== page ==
Thursday, October 9, 2014

Didn't I Just Do This? - Postpartum Depression

Everyone knows that the Baby Blues are common. After birth, mothers are sleep deprived, the are nursing all hours of the day and night, they are exhausted from the work of labor and delivery, the body is starting to produce milk. There are a lot of things that happen in the first few weeks after birth that can leave a mother feeling tired and overwhelmed. This is pretty “normal”, or well, common enough that we can just call it normal. Some women have a smooth, graceful transition with effortless breastfeeding, labors that hardly seem like work at all, get sleep when their baby sleeps, and the baby seems to be on a fantastic schedule from day one, and…well, the majority of us are jealous!

For others, the transition into motherhood is a rocky one. These moms usually have higher maintenance babies that have no discernible pattern, they are left exhausted, frustrated and overwhelmed. They don’t wake up in the morning and think “Oh jeez, I have to take a shower again today”, their thoughts are focused more on the minutiae, where the task of taking a shower becomes “Oh no, I have to get up out of bed, use the bathroom, take my jammies off, heat up the water in the shower, get in, get ALL of me wet, find the shampoo bottle, struggle with the cap, pour enough in my hand, scrub my hair, then sit there forever rinsing it out, THEN I have to find the conditioner….”  What, to most of us, is a simple “one-step” activity – taking a shower – becomes a monumental list of activities that all must be performed.

For women with depression, the minutiae of the day wear them down and they think “Didn’t I just do this??? Didn’t I just take a shower yesterday? Didn’t I go to the bathroom already? I have to wake up again?” It’s more than just being too busy or tired with a new baby that keeps them from taking a shower. It’s that a shower has become too great of a task. Even the thought of a shower has too many components and the mother’s mind wants to shut down at the thought of so much work.
This is a sign of postpartum depression and and a sign that she needs help. Professional  help. There’s no shame in that. Our hormones can wreak havoc on our bodies and through off the neurotransmitters in our mind.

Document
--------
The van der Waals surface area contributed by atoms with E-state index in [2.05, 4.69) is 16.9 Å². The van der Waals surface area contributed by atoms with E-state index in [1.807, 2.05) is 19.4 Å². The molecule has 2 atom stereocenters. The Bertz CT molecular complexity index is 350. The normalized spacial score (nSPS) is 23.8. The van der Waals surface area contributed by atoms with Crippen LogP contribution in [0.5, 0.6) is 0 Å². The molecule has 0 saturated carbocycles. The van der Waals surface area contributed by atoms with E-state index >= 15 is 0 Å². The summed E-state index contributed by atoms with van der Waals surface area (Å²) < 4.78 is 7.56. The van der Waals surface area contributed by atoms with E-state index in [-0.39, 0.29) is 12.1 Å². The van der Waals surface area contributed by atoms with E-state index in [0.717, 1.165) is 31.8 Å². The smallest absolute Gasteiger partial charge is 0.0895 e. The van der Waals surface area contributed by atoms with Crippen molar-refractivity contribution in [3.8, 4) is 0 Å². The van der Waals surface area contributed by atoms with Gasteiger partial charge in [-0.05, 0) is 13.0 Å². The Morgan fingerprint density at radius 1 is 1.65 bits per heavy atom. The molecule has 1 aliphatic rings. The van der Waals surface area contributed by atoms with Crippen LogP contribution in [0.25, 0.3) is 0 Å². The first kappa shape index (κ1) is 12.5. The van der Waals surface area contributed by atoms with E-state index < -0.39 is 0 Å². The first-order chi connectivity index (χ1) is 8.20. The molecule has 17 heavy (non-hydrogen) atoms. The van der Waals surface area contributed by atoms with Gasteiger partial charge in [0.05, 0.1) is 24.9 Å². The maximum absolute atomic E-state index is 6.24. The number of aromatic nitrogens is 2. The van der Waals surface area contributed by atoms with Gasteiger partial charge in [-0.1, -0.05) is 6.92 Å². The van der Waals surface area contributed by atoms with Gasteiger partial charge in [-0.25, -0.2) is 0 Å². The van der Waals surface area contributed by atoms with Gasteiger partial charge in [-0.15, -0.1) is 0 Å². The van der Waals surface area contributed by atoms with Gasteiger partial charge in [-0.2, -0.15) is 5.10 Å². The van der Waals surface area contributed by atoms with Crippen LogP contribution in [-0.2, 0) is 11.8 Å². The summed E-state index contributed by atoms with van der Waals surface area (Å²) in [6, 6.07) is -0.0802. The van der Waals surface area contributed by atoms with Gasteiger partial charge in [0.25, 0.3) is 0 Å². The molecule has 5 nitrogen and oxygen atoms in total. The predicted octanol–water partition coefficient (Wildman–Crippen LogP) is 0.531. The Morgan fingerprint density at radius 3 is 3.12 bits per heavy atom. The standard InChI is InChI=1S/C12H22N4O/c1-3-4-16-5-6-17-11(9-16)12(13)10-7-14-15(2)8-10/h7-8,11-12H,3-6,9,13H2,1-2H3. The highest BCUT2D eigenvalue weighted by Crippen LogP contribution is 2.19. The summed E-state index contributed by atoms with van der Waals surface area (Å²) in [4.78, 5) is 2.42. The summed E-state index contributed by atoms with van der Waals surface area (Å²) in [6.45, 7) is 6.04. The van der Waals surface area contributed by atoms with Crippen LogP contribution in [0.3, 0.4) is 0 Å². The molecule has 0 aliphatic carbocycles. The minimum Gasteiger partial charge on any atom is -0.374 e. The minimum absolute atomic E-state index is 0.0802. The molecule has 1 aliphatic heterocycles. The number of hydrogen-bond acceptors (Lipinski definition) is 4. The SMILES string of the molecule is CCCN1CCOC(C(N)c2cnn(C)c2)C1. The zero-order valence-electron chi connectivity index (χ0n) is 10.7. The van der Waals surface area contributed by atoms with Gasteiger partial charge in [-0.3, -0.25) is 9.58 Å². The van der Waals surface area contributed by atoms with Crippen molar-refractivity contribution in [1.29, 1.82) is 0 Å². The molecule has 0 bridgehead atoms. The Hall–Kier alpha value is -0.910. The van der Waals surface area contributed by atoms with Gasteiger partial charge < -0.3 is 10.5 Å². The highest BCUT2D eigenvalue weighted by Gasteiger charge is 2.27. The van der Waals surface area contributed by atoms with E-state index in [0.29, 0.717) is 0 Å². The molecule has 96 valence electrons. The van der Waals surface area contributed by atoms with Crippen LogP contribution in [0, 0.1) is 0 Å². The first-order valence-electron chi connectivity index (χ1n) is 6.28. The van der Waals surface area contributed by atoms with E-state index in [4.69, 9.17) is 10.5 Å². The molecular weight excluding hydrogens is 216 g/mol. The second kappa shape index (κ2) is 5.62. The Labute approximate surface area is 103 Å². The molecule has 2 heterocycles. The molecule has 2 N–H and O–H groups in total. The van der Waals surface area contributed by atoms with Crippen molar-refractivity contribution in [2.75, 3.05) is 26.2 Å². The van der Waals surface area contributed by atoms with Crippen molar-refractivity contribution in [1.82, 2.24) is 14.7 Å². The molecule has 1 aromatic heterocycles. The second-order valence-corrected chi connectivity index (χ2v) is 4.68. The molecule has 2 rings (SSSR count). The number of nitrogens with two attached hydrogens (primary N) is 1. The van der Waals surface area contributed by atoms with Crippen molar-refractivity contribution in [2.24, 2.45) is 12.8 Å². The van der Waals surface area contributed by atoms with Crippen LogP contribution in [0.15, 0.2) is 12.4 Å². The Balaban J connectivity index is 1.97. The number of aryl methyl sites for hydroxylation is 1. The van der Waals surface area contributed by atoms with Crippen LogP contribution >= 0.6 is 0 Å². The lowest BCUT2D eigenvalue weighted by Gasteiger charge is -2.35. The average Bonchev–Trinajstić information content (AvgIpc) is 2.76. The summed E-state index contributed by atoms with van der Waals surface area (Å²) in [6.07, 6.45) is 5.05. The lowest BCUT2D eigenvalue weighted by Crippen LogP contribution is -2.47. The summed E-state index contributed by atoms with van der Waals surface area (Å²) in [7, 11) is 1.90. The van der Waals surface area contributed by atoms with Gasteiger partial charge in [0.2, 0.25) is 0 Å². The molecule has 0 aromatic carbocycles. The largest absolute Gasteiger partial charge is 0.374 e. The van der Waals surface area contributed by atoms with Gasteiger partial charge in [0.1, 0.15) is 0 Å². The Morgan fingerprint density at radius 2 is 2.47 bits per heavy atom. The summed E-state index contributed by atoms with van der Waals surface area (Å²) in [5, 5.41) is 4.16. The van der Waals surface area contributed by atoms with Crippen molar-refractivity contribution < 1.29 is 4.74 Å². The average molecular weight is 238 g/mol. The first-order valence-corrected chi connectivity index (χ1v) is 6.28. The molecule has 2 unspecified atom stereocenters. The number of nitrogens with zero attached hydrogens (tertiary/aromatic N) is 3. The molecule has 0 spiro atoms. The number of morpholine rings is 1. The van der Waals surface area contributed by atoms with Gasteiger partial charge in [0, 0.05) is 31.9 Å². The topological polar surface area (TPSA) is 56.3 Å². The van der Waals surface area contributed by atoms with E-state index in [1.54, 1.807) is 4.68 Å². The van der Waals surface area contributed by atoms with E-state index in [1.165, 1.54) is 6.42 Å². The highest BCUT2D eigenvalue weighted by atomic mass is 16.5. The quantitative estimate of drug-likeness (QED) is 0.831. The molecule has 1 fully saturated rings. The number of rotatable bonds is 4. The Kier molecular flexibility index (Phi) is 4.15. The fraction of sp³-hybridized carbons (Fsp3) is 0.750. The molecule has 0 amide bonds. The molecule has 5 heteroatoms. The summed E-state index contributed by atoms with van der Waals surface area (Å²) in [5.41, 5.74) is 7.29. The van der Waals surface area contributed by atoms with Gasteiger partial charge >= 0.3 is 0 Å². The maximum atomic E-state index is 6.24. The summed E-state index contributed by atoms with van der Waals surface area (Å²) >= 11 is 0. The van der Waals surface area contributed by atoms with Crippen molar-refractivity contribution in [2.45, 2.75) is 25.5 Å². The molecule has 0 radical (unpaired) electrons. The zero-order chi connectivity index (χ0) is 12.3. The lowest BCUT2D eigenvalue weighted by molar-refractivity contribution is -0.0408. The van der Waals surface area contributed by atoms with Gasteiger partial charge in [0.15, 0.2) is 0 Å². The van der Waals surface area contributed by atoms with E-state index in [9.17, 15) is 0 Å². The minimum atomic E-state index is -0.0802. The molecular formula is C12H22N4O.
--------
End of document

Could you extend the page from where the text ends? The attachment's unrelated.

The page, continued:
Most of us are familiar with the signs and symptoms of depression, but sometimes these take on a more unique presentation. There can be a perseveration of an idea. One that she just cannot escape from. For me, I experienced this with my second child; however I did not recognize it for what it was. I was paranoid. I thought that if I brought my baby to the doctor he would inject her with something that would kill her. As I was driving down the highway, I experienced tremendous fear and anxiety that someone driving by would take out a gun and shoot her as they passed by. People in public were suspect as well. They may stab her as they walk by. I was fiercely protective of her and preoccupied with concerns, regardless of how irrational, that anyone could harm my baby. We did not put a birth announcement in the paper – a common practice 20 years ago – because I was convinced that it would alert baby snatchers who would then break into my house and steal her from me.

Depression can be more than just exaggerated baby blues. It can manifest in ways you do not expect. If you, or your partner, have any concerns about your thoughts and feelings, talk to your health care provider as soon as possible. Do not try to treat postpartum depression on your own. Respect your body by allowing a neutral third party to give a fair, unbiased assessment of what is going on.

Read more about Postpartum Depression by visiting

Even if your symptoms do not fit into the typical depression symptoms, talk to your provider. Here at our birthing center, women with mild PPD can be treated holistically with homeopathics, herbs, supplements, and a variety of other modalities; however they are monitored much more closely to ensure that the treatments are working and that they are not a risk to themselves or others. Not all depression needs to be treated with medications that can affect breastfeeding. Medications are essential in some cases, but not all. Remember, you can call your provider 24 hours a day 7 days a week. Offices have on-call staff for their off hours, and you should NEVER hesitate to call if you feel that you may harm yourself or your baby.

Try these resources to learn more about PPD or to find a counselor/group. You can also call your insurance company to ask for referrals.

To learn more about giving your baby a beautiful beginning, visit